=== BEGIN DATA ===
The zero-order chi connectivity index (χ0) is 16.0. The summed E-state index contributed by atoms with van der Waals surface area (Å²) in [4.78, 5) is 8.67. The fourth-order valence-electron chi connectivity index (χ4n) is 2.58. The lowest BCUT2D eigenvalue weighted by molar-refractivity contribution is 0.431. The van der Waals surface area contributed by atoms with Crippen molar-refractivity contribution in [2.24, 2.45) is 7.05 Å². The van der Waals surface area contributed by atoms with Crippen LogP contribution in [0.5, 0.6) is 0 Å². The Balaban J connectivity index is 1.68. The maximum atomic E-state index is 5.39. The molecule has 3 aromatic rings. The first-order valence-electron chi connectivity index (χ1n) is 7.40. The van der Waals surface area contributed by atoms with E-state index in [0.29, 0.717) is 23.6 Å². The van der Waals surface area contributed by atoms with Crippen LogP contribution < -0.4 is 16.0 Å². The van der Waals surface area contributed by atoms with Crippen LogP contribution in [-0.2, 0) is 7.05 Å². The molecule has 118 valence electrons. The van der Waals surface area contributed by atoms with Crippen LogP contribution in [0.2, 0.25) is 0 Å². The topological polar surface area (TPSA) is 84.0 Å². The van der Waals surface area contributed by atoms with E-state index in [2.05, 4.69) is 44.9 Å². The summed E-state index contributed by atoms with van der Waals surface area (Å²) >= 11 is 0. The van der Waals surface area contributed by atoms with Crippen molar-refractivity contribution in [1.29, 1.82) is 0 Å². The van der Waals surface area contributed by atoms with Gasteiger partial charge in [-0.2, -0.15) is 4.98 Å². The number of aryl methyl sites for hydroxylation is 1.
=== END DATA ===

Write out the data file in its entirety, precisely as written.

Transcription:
The zero-order chi connectivity index (χ0) is 16.0. The summed E-state index contributed by atoms with van der Waals surface area (Å²) in [4.78, 5) is 8.67. The fourth-order valence-electron chi connectivity index (χ4n) is 2.58. The lowest BCUT2D eigenvalue weighted by molar-refractivity contribution is 0.431. The van der Waals surface area contributed by atoms with Crippen molar-refractivity contribution in [2.24, 2.45) is 7.05 Å². The van der Waals surface area contributed by atoms with Crippen LogP contribution in [0.5, 0.6) is 0 Å². The Balaban J connectivity index is 1.68. The maximum atomic E-state index is 5.39. The molecule has 3 aromatic rings. The first-order valence-electron chi connectivity index (χ1n) is 7.40. The van der Waals surface area contributed by atoms with E-state index in [0.29, 0.717) is 23.6 Å². The van der Waals surface area contributed by atoms with Crippen LogP contribution < -0.4 is 16.0 Å². The van der Waals surface area contributed by atoms with Crippen LogP contribution in [-0.2, 0) is 7.05 Å². The molecule has 118 valence electrons. The van der Waals surface area contributed by atoms with Crippen LogP contribution in [0.2, 0.25) is 0 Å². The topological polar surface area (TPSA) is 84.0 Å². The van der Waals surface area contributed by atoms with E-state index in [2.05, 4.69) is 44.9 Å². The summed E-state index contributed by atoms with van der Waals surface area (Å²) >= 11 is 0. The van der Waals surface area contributed by atoms with Crippen molar-refractivity contribution in [1.29, 1.82) is 0 Å². The van der Waals surface area contributed by atoms with Gasteiger partial charge in [-0.2, -0.15) is 4.98 Å². The number of aryl methyl sites for hydroxylation is 1.